14. Marc J. Melitz, 2003. "The Impact of Trade on Intra-Industry Reallocations and Aggregate Industry Productivity," Econometrica, Econometric Society, vol. 71(6), pages 1695-1725, November.
  15. Aghion, Philippe & Tirole, Jean, 1997. "Formal and Real Authority in Organizations," Scholarly Articles 4554125, Harvard University Department of Economics.
  16. John Sutton, 2004. "The auto-component supply chain in China and India: a benchmark study," LSE Research Online Documents on Economics 2292, London School of Economics and Political Science, LSE Library.
  17. Gene M. Grossman & Elhanan Helpman, 2002. "Integration Versus Outsourcing In Industry Equilibrium," The Quarterly Journal of Economics, MIT Press, vol. 117(1), pages 85-120, February.
  18. Barbara J. Spencer, 2005. "International Outsourcing and Incomplete Contracts," NBER Working Papers 11418, National Bureau of Economic Research, Inc.
  19. Casella, Alessandra & Rauch, James E, 1997. "Anonymous Market and Group Ties in International Trade," CEPR Discussion Papers 1748, C.E.P.R. Discussion Papers.
  20. Grossman, G.M. & Helpman, E., 1989. "Endogemour Product Cycles," Papers 10-89, Tel Aviv.
  21. William R. Kerr, 2005. "Ethnic Scientific Communities and International Technology Diffusion," Harvard Business School Working Papers 06-022, Harvard Business School, revised Apr 2007.
  22. Grossman, G.M. & Helpman, E., 1989. "Quality Ladders And Product Cycles," Papers 152, Princeton, Woodrow Wilson School - Public and International Affairs.
  23. Ethier, Wilfred J. & Markusen, James R., 1996. "Multinational firms, technology diffusion and trade," Journal of International Economics, Elsevier, vol. 41(1-2), pages 1-28, August.
  24. Diego Puga & Daniel Trefler, 2005. "Wake up and smell the ginseng: The rise of incremental innovation in low-wage countries," Working Papers tecipa-193, University of Toronto, Department of Economics.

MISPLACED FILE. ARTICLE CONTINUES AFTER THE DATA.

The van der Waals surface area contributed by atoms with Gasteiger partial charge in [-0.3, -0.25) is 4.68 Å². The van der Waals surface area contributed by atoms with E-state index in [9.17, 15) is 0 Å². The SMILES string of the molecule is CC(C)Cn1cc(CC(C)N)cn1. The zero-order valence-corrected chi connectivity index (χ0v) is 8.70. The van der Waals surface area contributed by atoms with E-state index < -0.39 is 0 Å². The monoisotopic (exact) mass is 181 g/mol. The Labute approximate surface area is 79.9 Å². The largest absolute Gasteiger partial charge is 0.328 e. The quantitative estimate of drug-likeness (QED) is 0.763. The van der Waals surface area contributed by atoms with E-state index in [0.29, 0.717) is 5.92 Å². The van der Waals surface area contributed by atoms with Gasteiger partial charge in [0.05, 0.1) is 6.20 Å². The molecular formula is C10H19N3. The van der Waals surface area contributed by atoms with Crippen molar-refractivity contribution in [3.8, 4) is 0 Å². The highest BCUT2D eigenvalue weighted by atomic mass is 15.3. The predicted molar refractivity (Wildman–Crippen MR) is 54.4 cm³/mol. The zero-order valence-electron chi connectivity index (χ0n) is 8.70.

25. Krugman, Paul, 1979. "A Model of Innovation, Technology Transfer, and the World Distribution of Income," Journal of Political Economy, University of Chicago Press, vol. 87(2), pages 253-66, April.
  26. repec:hrv:faseco:4784029 is not listed on IDEAS
  27. Alla Lileeva & Daniel Trefler, 2010. "Improved Access to Foreign Markets Raises Plant-Level Productivity... for Some Plants," The Quarterly Journal of Economics, MIT Press, vol. 125(3), pages 1051-1099, August.
  28. John Sutton, 2001. "Rich trades, scarce capabilities : industrial development revisited," LSE Research Online Documents on Economics 2037, London School of Economics and Political Science, LSE Library.
  29. Grossman, G.M. & Helpman, E., 1989. "Endogenous Prduct Cycles," Papers 144, Princeton, Woodrow Wilson School - Public and International Affairs.
Full references (including those not matched with items on IDEAS)

This item is not listed on Wikipedia, on a reading list or among the top items on IDEAS.

When requesting a correction, please mention this item's handle: RePEc:eee:deveco:v:91:y:2010:i:1:p:64-76. See general information about how to correct material in RePEc.

For technical questions regarding this item, or to correct its authors, title, abstract, bibliographic or download information, contact: (Zhang, Lei)

If you have authored this item and are not yet registered with RePEc, we encourage you to do it here. This allows to link your profile to this item. It also allows you to accept potential citations to this item that we are uncertain about.

If references are entirely missing, you can add them using this form.

If the full references list an item that is present in RePEc, but the system did not link to it, you can help with this form.

If you know of missing items citing this one, you can help us creating those links by adding the relevant references in the same way as above, for each refering item. If you are a registered author of this item, you may also want to check the "citations" tab in your profile, as there may be some citations waiting for confirmation.

Please note that corrections may take a couple of weeks to filter through the various RePEc services.

This information is provided to you by IDEAS at the Research Division of the Federal Reserve Bank of St. Louis using RePEc data.